I run a nonprofit and routinely work on big projects with a large team that span many months. In addition I also write NSF grants that typically take 200-300 hours to write. I love what I do, but it is hard.
I also have two little girls and am forced to stop working after the nanny leaves at 6:00p.m. every day and on the weekends. One weekend I was particularly frustrated and dejected because my proposal wasn't going how I wanted it to go and writing was particularly tough. I was also tired, after having worked many nights.
I decided to make something very simple with my girls -- cut a little animal (a cheetah) out of cloth and sew it onto a quilt that we have been slowly adding to, over two years. It was a very simple, little project.
We did it and I felt such a delicious sense of peace and contentment. I had created something that hadn't existed before. I felt as if a block had been rolled away and that I could go back to my proposal with the knowledge that I could do it.
My nonprofit helps engineers and scientists communicate what they do to children through open-ended design challenges. Over the past seven years we have trained more than 1400 engineers and scientists to develop and teach design challenges to more than 21,000 children.
A major and unforeseen benefit of this model has been the sense of satisfaction that the engineers and scientists get when they design the curriculum. The curriculum development process gives them an opportunity to tinker and design a challenge that addresses a few constraints:
* CHALLENGE - Does the design provide a clear, interesting, juicy, exciting solution to the challenge?
* EXPLAIN - Does the challenge allow students to understand the concept?
* VARIATIONS - Is there more than one way to build the challenge, or with different materials?
* TESTABLE - Is the result of the test sensory? E.g: a model that flies, or a speaker that emits a sound.
* INFORMATIVE - Does the challenge relate to the engineer's personal work or the work of others?
* The challenge should use a standard set of low cost materials, e.g: rubber bands, straws, popsicle sticks, it should take a third grader 50 min to complete with the support of an adult and it should be age-blind, i.e. different ages can address the challenge with their own versions.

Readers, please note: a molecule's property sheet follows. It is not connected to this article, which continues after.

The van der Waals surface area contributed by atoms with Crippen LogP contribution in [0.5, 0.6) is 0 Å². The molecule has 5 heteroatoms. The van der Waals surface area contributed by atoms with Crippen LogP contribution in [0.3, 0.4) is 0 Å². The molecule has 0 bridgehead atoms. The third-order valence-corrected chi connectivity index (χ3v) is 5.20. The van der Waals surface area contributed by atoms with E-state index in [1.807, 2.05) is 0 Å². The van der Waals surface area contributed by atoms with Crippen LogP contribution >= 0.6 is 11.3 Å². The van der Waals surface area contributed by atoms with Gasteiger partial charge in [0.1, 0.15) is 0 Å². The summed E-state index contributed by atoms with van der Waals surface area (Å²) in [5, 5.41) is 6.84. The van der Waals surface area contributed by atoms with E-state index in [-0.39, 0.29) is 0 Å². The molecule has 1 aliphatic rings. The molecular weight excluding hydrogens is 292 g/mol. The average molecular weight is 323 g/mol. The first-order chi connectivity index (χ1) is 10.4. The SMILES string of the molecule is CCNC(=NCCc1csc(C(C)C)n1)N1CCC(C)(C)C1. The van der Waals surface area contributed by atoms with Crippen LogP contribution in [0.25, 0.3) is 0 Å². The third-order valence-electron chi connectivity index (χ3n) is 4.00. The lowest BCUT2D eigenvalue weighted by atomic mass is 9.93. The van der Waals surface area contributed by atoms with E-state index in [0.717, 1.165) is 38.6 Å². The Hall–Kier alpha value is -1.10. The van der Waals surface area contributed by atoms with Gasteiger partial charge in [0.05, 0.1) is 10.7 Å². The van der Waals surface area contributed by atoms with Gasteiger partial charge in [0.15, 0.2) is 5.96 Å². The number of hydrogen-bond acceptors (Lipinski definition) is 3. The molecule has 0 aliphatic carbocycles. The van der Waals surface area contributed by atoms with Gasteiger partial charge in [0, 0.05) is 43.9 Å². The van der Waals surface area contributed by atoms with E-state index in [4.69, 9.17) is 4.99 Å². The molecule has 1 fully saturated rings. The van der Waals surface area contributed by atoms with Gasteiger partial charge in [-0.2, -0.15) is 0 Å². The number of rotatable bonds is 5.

A good design challenge would be to build a creature that can run over water. This would illustrated the physics concepts of surface area, torque and stability.
Coming up with a challenge that meets all these constraints is not easy, but the timescale of all iterations is small. And this is the biggest difference from professional science and engineering projects. In our programs, it is possible to go from ideation to final success in a few days or even a week -- compared to year-long, product cycles in complex engineering and research projects.
The feeling of success and of creating something that didn't exist before is very satisfying and calming. And this spills over into the professional project.
Over the past few years, I have formed the following hypothesis regarding creativity:
* that special chemicals are released in our brains when we create something
* these special chemicals are agnostic to the size or seriousness of the project we are working on (so they are released even when playing with legos)
* there is a critical threshold of these special chemicals that is needed to be creative in the first place.
My advice to myself (and our engineers and scientists) is to go out and tinker with children. It is good for our creativity, innovation and well-being.
Follow Tara Chklovski on Twitter: www.twitter.com/TaraChk